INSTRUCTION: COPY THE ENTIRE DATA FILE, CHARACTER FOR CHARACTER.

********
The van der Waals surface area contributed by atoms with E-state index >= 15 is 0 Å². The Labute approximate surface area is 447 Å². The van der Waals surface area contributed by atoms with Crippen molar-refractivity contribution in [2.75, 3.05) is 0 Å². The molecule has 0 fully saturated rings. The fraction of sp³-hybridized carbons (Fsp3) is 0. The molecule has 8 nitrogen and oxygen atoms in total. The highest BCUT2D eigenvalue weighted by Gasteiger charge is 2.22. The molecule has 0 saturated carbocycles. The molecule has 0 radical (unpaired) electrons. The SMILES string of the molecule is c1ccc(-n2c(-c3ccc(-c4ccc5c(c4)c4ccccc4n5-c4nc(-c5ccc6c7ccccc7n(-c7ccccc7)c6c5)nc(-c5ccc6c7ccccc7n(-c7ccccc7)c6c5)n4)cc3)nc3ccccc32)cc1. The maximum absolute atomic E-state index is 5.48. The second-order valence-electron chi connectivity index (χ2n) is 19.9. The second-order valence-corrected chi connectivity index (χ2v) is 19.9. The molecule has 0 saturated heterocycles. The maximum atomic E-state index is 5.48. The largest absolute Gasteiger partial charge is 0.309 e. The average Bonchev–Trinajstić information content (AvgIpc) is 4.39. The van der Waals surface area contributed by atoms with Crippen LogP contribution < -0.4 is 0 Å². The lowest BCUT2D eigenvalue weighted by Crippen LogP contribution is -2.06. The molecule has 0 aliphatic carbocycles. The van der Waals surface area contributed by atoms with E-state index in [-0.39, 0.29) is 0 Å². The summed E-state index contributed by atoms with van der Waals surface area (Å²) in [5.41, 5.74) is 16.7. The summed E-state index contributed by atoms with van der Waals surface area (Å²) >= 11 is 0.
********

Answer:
The van der Waals surface area contributed by atoms with E-state index >= 15 is 0 Å². The Labute approximate surface area is 447 Å². The van der Waals surface area contributed by atoms with Crippen molar-refractivity contribution in [2.75, 3.05) is 0 Å². The molecule has 0 fully saturated rings. The fraction of sp³-hybridized carbons (Fsp3) is 0. The molecule has 8 nitrogen and oxygen atoms in total. The highest BCUT2D eigenvalue weighted by Gasteiger charge is 2.22. The molecule has 0 saturated carbocycles. The molecule has 0 radical (unpaired) electrons. The SMILES string of the molecule is c1ccc(-n2c(-c3ccc(-c4ccc5c(c4)c4ccccc4n5-c4nc(-c5ccc6c7ccccc7n(-c7ccccc7)c6c5)nc(-c5ccc6c7ccccc7n(-c7ccccc7)c6c5)n4)cc3)nc3ccccc32)cc1. The maximum absolute atomic E-state index is 5.48. The second-order valence-electron chi connectivity index (χ2n) is 19.9. The second-order valence-corrected chi connectivity index (χ2v) is 19.9. The molecule has 0 saturated heterocycles. The maximum atomic E-state index is 5.48. The largest absolute Gasteiger partial charge is 0.309 e. The average Bonchev–Trinajstić information content (AvgIpc) is 4.39. The van der Waals surface area contributed by atoms with Crippen LogP contribution < -0.4 is 0 Å². The lowest BCUT2D eigenvalue weighted by Crippen LogP contribution is -2.06. The molecule has 0 aliphatic carbocycles. The van der Waals surface area contributed by atoms with E-state index in [-0.39, 0.29) is 0 Å². The summed E-state index contributed by atoms with van der Waals surface area (Å²) in [5.41, 5.74) is 16.7. The summed E-state index contributed by atoms with van der Waals surface area (Å²) >= 11 is 0.